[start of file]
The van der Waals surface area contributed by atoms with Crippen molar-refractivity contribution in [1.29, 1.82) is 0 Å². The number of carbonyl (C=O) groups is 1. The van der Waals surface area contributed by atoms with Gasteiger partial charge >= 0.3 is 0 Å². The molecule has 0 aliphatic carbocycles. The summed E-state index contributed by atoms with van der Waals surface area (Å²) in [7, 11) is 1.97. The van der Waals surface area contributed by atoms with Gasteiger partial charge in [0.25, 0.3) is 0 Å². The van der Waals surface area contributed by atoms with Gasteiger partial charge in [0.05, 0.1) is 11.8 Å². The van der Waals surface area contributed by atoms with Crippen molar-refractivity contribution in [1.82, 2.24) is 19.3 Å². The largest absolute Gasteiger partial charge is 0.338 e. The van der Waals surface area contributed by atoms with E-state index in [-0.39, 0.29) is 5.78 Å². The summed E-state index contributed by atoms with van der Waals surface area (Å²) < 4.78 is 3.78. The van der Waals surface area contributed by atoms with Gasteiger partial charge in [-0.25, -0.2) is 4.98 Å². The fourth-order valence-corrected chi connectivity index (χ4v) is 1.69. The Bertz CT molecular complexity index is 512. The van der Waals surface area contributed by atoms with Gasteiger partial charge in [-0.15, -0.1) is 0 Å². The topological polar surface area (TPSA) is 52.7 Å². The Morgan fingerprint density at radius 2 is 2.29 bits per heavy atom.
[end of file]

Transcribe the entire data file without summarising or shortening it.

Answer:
The van der Waals surface area contributed by atoms with Crippen molar-refractivity contribution in [1.29, 1.82) is 0 Å². The number of carbonyl (C=O) groups is 1. The van der Waals surface area contributed by atoms with Gasteiger partial charge >= 0.3 is 0 Å². The molecule has 0 aliphatic carbocycles. The summed E-state index contributed by atoms with van der Waals surface area (Å²) in [7, 11) is 1.97. The van der Waals surface area contributed by atoms with Gasteiger partial charge in [0.25, 0.3) is 0 Å². The van der Waals surface area contributed by atoms with Gasteiger partial charge in [0.05, 0.1) is 11.8 Å². The van der Waals surface area contributed by atoms with Crippen molar-refractivity contribution in [1.82, 2.24) is 19.3 Å². The largest absolute Gasteiger partial charge is 0.338 e. The van der Waals surface area contributed by atoms with E-state index in [-0.39, 0.29) is 5.78 Å². The summed E-state index contributed by atoms with van der Waals surface area (Å²) < 4.78 is 3.78. The van der Waals surface area contributed by atoms with Gasteiger partial charge in [-0.25, -0.2) is 4.98 Å². The fourth-order valence-corrected chi connectivity index (χ4v) is 1.69. The Bertz CT molecular complexity index is 512. The van der Waals surface area contributed by atoms with Gasteiger partial charge in [-0.15, -0.1) is 0 Å². The topological polar surface area (TPSA) is 52.7 Å². The Morgan fingerprint density at radius 2 is 2.29 bits per heavy atom.